This tutorial will walk you through the creation of a simple Rich Internet Application with ThinWire using Eclipse 3.2 (Callisto) and the Eclipse Web Tools (WTP). It will also show you how to use these tools to debug your ThinWire application.
NOTE: Neither Eclipse nor the WTP plugins are necessary for ThinWire development. There are also other methods of using Eclipse to debug your ThinWire application that don’t require the WTP, but this currently appears to be the most straight-forward approach. Continue reading “Creating and Debugging ThinWire Applications with Eclipse”
read more | digg story
read more | digg story
After several weeks of hard work, the next beta has been released. You can read all about it at the ThinWire Blog. The main two things are the ability to change the style of each component or the entire application at a global level through a properties file, and a major performance enhancement minimizing client-server traffic.
My main contribution to this release is the RangeComponent interface and two component implementations of this interface: Slider and ProgressBar. The progress bar is very useful for providing feedback to the user while your application is doing some sort of processing. The slider is used for selecting a numeric value from a specified range of values.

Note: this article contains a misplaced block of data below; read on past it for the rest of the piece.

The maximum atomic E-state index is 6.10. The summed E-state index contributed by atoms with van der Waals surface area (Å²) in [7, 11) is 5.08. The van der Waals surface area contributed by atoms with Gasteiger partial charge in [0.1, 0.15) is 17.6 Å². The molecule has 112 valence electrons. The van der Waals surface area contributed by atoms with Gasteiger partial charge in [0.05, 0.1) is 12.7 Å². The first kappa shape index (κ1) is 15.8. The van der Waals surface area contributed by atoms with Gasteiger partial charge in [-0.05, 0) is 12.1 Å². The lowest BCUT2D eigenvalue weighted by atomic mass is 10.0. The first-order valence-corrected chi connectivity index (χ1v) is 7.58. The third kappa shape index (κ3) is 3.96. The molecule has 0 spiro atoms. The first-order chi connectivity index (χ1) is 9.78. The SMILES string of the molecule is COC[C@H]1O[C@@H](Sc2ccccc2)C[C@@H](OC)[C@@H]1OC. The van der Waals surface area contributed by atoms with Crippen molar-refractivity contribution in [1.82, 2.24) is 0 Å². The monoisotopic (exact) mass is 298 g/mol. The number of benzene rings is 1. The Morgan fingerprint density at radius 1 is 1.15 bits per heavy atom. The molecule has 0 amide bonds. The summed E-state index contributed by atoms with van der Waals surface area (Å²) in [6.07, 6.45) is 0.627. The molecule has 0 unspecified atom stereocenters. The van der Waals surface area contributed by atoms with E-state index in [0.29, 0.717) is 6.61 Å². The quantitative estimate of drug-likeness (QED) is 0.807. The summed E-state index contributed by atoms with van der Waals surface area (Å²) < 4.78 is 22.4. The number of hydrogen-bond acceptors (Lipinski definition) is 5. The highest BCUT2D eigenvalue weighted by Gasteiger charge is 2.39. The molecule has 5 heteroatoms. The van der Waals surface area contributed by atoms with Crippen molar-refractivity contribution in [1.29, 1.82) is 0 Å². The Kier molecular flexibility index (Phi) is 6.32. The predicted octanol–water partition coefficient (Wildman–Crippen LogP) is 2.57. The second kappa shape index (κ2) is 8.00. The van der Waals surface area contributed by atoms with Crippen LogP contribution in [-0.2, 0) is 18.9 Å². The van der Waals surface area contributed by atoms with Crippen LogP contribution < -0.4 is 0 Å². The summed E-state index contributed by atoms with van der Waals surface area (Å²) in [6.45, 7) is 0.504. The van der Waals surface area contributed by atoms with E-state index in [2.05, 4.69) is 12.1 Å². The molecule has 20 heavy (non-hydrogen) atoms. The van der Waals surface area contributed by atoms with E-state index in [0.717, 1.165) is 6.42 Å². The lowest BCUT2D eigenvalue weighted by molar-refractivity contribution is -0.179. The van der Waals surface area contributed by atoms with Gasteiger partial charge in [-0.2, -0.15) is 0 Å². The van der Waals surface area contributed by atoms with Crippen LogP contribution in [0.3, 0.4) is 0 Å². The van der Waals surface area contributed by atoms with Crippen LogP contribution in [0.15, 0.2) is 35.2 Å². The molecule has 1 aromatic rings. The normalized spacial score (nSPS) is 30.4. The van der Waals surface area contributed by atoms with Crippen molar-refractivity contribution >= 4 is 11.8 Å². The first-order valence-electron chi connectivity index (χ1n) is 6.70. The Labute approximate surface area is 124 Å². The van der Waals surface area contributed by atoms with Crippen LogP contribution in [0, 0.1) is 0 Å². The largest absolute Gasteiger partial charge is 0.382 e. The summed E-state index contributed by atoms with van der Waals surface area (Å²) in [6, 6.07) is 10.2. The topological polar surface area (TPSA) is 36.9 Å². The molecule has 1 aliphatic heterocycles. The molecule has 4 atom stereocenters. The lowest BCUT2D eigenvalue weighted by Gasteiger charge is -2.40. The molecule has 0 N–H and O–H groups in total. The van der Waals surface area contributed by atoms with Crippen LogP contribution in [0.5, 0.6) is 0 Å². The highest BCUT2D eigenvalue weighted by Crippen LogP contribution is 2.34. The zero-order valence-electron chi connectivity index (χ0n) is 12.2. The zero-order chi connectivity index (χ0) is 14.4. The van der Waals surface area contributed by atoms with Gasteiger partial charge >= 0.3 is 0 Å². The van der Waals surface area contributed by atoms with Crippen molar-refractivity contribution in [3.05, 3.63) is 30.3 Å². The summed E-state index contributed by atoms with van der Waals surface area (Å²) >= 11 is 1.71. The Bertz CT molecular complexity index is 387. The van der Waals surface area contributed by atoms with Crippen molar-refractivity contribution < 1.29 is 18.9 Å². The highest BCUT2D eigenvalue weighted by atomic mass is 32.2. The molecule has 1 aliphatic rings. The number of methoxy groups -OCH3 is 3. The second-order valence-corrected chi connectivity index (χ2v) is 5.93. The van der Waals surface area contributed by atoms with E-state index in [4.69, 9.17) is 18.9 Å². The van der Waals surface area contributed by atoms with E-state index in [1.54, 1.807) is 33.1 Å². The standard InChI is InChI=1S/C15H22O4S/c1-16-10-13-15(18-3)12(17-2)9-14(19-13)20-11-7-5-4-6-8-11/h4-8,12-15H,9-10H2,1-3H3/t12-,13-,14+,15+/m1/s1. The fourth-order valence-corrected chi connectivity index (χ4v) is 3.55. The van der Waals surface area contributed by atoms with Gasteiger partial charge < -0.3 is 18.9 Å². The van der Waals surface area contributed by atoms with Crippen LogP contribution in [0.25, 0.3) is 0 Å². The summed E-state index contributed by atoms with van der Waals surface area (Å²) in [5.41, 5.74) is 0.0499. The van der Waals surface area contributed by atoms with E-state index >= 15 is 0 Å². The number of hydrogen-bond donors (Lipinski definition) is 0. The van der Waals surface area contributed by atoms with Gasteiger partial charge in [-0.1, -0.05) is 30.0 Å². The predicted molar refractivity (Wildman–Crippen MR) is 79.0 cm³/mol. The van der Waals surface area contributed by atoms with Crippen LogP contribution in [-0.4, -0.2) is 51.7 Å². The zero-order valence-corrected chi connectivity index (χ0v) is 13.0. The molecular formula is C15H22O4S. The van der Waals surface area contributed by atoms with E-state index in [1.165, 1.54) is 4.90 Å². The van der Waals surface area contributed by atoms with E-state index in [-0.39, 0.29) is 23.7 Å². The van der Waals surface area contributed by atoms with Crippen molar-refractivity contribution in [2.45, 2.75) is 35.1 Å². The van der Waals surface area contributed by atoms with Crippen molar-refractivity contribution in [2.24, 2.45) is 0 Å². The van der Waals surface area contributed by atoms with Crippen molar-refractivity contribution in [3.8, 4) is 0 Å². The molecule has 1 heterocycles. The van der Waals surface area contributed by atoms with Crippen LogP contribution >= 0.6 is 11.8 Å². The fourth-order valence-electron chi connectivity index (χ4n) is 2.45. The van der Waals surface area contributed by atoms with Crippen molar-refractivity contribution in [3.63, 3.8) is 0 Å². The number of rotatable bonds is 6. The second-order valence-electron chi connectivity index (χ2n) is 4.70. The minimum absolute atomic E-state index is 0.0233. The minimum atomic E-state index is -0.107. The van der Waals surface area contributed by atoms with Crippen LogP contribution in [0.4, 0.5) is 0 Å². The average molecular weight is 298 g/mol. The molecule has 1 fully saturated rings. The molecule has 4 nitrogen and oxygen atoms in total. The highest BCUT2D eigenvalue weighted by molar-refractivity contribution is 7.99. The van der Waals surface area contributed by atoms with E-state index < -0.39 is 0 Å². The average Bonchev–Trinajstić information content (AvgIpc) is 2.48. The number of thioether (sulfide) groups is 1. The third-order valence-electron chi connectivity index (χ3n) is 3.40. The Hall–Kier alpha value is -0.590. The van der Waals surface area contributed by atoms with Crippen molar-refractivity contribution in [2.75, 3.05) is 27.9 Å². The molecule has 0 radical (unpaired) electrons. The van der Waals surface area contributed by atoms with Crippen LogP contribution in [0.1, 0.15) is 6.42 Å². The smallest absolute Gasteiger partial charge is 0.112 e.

As this release was mainly about style, I have revamped the look of ThinWire Mail (my demo application built in my spare time). Today we are also announcing live demos of ThinWire, so you can click here to try out ThinWire Mail without having to download anything.
ThinWire Mail Demo
Download ThinWire v1.2 beta2 SDK
Ok, so I’m in this weird Star Trek mood today.
What do you think? Could it work?
Ok, so they got JJ Abrams to executive produce the next Star Trek Movie. That’s exciting. According to IMDB, Matt Damon is slated to play Captain Kirk. I’m not sure what to think about that. Last week, a teaser poster for the movie was released. Looks cool. It’s too bad the movie is 2 years off. Here’s the official site for Star Trek XI info.
Last night my wife was enrolling in her university’s health insurance plan. The insurance company’s website committed one of my biggest web development pet peeves: using a Java applet for a navigation menu. This brings up my question: when is it appropriate to use a Java applet on your web site? I’d appreciate your responses in the comments thread.
(As a side note, it was also very poorly implemented. I got an error saying that I needed to make sure Java was installed for Internet Explorer on my version of Windows. We were using Safari on the Mac!!)